The House that wasn’t a Home 1

A House Purchase Intended to Symbolize a Family’s Rise Results in its Fall in Ann Patchett’s Latest Novel

Nashville’s Parnassus Books co-owner and bestselling author Ann Patchett’s latest novel, The Dutch House (Sept. 24), drops readers into a sprawling mansion full of strained family connections. As World War II comes to an end, Cyril Conroy catapults his family from poverty to enormous wealth as he builds his real estate empire. To celebrate his success, he purchases the Dutch House, an opulent 1920s estate in the Philadelphia suburbs, as a surprise for his wife Elna, setting the unraveling of his family into motion. Complete with life-size portraits of the original owners (the Dutch VanHoebeek family), a ballroom and household staff, The Dutch House overwhelms Elna so much that she abandons her husband, her 10-year-old daughter, Maeve, and 3-year-old son, Danny, to serve the poor in India.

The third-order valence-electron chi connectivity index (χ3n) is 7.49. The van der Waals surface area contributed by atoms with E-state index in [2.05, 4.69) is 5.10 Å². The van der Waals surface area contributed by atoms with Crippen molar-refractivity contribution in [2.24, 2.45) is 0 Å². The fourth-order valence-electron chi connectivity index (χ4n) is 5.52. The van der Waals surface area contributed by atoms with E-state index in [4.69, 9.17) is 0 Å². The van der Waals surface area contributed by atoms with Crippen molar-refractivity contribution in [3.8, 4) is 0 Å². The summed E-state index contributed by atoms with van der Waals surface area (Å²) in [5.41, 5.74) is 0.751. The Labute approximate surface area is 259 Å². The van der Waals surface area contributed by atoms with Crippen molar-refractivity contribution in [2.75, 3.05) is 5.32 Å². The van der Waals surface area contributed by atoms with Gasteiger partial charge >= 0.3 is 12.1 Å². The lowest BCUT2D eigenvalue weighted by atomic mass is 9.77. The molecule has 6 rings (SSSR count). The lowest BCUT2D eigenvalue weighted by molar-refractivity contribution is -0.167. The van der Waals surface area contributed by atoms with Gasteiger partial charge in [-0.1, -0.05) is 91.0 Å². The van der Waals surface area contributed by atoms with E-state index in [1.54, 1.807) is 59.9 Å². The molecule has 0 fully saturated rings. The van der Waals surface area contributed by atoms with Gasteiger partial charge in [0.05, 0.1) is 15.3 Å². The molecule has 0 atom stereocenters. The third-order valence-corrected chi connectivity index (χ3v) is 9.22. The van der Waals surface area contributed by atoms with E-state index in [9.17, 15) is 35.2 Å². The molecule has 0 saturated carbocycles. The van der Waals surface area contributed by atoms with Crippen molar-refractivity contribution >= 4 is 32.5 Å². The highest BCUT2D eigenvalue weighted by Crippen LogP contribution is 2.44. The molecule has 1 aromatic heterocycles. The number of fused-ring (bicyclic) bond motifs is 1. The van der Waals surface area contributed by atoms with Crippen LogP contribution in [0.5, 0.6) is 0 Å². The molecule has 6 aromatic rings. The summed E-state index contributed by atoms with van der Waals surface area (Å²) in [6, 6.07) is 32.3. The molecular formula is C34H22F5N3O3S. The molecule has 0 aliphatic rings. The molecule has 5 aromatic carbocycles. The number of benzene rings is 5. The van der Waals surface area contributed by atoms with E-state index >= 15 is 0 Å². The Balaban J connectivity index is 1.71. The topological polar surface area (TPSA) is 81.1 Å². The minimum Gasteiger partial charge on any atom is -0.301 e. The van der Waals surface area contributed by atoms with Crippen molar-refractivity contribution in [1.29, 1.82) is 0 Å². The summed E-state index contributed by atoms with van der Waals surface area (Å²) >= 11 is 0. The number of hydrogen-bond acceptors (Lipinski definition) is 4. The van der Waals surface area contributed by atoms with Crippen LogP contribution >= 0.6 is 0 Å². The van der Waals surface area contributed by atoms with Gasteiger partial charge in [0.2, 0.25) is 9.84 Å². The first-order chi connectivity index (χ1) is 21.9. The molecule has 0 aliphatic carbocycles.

In dark fairy tale fashion, when stepmother Andrea arrives with her two daughters, it is clear that she loves The Dutch House but not her stepchildren. She banishes Danny and Maeve after Cyril’s sudden death, and the siblings must rely on each other as they find themselves thrown back into poverty. The house itself becomes a character that looms large, affecting the lives of all of its inhabitants in this decade-spanning story full of one family’s dysfunctional relationships and stolen inheritances. Written in her legendary prose, Patchett delivers a story of banished and bonded siblings navigating the complex and ever-changing layers of love and forgiveness, while simultaneously pushing readers to analyze the stories we tell ourselves about our own lives.